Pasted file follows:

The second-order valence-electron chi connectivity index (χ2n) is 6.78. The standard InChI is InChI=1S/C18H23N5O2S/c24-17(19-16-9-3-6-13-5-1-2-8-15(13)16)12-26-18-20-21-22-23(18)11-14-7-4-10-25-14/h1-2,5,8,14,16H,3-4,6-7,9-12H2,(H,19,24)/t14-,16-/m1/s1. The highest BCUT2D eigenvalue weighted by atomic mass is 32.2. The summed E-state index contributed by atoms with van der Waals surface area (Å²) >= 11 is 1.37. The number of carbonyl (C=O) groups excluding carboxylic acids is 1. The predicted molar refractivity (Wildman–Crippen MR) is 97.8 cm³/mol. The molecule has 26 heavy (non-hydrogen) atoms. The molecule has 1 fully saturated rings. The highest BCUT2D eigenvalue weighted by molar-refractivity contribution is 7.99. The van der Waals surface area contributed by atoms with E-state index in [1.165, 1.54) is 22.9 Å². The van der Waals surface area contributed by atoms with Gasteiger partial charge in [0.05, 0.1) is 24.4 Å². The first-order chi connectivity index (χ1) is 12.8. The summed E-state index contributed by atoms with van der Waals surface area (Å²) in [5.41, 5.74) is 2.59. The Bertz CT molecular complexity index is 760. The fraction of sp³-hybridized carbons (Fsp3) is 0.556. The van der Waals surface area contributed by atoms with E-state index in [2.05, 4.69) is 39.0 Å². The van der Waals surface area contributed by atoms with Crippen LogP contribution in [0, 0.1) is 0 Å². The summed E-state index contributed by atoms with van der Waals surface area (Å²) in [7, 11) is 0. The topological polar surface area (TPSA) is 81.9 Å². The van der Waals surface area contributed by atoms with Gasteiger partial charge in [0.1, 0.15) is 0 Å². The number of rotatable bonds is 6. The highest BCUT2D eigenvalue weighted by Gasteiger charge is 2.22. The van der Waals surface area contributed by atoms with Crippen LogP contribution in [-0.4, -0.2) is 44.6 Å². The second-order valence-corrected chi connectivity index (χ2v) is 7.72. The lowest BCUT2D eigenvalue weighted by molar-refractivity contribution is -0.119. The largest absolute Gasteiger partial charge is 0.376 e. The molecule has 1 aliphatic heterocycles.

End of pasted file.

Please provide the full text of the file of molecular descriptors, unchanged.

The second-order valence-electron chi connectivity index (χ2n) is 6.78. The standard InChI is InChI=1S/C18H23N5O2S/c24-17(19-16-9-3-6-13-5-1-2-8-15(13)16)12-26-18-20-21-22-23(18)11-14-7-4-10-25-14/h1-2,5,8,14,16H,3-4,6-7,9-12H2,(H,19,24)/t14-,16-/m1/s1. The highest BCUT2D eigenvalue weighted by atomic mass is 32.2. The summed E-state index contributed by atoms with van der Waals surface area (Å²) >= 11 is 1.37. The number of carbonyl (C=O) groups excluding carboxylic acids is 1. The predicted molar refractivity (Wildman–Crippen MR) is 97.8 cm³/mol. The molecule has 26 heavy (non-hydrogen) atoms. The molecule has 1 fully saturated rings. The highest BCUT2D eigenvalue weighted by molar-refractivity contribution is 7.99. The van der Waals surface area contributed by atoms with E-state index in [1.165, 1.54) is 22.9 Å². The van der Waals surface area contributed by atoms with Gasteiger partial charge in [0.05, 0.1) is 24.4 Å². The first-order chi connectivity index (χ1) is 12.8. The summed E-state index contributed by atoms with van der Waals surface area (Å²) in [5.41, 5.74) is 2.59. The Bertz CT molecular complexity index is 760. The fraction of sp³-hybridized carbons (Fsp3) is 0.556. The van der Waals surface area contributed by atoms with E-state index in [2.05, 4.69) is 39.0 Å². The van der Waals surface area contributed by atoms with Crippen LogP contribution in [0, 0.1) is 0 Å². The summed E-state index contributed by atoms with van der Waals surface area (Å²) in [7, 11) is 0. The topological polar surface area (TPSA) is 81.9 Å². The van der Waals surface area contributed by atoms with Gasteiger partial charge in [0.1, 0.15) is 0 Å². The number of rotatable bonds is 6. The highest BCUT2D eigenvalue weighted by Gasteiger charge is 2.22. The van der Waals surface area contributed by atoms with Crippen LogP contribution in [-0.4, -0.2) is 44.6 Å². The second-order valence-corrected chi connectivity index (χ2v) is 7.72. The lowest BCUT2D eigenvalue weighted by molar-refractivity contribution is -0.119. The largest absolute Gasteiger partial charge is 0.376 e. The molecule has 1 aliphatic heterocycles.